Germany is set to establish its new Federal Bureau of Financial Intelligence as the country’s office overseeing monitoring and analysis of money laundering and sanctions enforcement, according to multiple reports.
Details regarding the new office were set out in a draft law viewed by Reuters and AML Intelligence. The German finance ministry did not respond to requests from Compliance Week to view the draft law.
The office is set to begin operations in 2024 and have nearly 2,000 employees, according to the reports. Germany’s finance ministry has budgeted more than 700 million euros (U.S. $772 million) toward its implementation.
Last year, the Financial Action Task Force called out Germany as needing to improve its efforts to combat money laundering and terrorist financing as one of the world’s largest economies. Germany itself has been critical of its work in these areas, with Finance Minister Christian Lindner stating last August the country “must overcome its reputation as a money-laundering paradise.”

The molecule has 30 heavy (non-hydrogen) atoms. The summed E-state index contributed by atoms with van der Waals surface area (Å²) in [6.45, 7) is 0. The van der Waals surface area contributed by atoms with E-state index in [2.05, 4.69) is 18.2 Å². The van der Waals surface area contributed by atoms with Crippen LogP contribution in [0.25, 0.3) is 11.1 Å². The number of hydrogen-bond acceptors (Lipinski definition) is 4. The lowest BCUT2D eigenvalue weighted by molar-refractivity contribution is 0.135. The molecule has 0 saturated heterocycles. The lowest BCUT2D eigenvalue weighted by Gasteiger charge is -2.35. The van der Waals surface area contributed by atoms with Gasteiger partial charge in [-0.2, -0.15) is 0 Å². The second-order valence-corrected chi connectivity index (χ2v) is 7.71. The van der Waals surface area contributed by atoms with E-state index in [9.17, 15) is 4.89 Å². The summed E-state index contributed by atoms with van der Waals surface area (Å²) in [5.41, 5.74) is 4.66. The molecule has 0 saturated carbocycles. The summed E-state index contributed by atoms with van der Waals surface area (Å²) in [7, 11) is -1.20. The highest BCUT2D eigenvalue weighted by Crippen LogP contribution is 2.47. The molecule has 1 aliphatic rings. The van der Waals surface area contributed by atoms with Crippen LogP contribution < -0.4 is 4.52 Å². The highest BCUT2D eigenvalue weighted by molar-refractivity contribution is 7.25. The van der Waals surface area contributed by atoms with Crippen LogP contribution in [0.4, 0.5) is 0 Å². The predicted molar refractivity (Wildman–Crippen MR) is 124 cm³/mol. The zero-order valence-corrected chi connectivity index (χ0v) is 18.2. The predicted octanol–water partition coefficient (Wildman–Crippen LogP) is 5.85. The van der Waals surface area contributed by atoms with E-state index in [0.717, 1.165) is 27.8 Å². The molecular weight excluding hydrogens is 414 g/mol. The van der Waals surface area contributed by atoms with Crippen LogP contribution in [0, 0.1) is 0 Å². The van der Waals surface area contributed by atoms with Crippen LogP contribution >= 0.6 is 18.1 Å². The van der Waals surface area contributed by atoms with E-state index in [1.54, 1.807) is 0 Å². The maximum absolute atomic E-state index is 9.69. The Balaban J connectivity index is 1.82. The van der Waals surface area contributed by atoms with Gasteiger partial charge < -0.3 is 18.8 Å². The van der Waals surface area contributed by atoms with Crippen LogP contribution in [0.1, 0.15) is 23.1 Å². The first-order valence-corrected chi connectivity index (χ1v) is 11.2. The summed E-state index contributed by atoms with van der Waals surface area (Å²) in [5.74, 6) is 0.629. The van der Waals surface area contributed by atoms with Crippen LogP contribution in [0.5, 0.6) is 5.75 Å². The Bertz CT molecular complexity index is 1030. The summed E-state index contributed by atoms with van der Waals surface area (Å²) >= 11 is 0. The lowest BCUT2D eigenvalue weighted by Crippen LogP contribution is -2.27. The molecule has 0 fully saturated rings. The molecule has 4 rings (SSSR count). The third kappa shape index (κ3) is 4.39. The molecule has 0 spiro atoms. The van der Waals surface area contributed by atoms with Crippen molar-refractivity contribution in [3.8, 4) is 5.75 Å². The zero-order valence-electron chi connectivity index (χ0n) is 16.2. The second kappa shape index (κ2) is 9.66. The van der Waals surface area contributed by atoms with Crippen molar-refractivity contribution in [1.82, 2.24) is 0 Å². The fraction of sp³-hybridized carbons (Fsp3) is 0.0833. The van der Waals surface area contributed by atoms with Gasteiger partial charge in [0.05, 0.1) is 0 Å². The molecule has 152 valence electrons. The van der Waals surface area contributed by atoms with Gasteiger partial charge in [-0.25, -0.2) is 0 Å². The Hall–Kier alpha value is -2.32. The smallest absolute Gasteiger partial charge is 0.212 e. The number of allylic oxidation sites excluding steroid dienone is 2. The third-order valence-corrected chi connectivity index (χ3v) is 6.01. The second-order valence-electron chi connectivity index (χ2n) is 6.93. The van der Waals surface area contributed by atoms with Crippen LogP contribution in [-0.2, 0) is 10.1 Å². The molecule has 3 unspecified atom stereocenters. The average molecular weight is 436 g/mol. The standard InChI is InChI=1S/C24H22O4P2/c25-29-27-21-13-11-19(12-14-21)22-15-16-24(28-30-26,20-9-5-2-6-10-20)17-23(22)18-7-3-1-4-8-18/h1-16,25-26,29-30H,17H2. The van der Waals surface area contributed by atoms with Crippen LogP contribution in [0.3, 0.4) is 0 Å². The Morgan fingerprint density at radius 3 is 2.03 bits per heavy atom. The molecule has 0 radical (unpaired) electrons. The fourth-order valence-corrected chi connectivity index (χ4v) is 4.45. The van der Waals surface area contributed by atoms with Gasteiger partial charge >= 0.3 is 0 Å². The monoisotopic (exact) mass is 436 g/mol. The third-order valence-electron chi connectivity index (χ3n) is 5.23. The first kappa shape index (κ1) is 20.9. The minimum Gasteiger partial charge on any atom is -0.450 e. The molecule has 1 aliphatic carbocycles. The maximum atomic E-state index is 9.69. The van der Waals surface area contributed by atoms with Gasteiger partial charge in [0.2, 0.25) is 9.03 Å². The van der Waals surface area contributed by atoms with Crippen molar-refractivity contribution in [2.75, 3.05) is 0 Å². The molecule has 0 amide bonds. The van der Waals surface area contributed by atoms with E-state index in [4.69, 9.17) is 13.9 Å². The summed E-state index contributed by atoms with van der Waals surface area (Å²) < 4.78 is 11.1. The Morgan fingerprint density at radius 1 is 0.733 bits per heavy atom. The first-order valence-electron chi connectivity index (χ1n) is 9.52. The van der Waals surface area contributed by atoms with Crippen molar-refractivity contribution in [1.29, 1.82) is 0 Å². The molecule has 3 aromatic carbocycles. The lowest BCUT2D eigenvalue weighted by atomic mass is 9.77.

The Federal Bureau of Financial Intelligence is part of a three-point plan the country has set out to combat financial crime that also includes providing training to produce more highly qualified financial investigators and the enhancement of company and property registers so the true owners of businesses can easily be identified.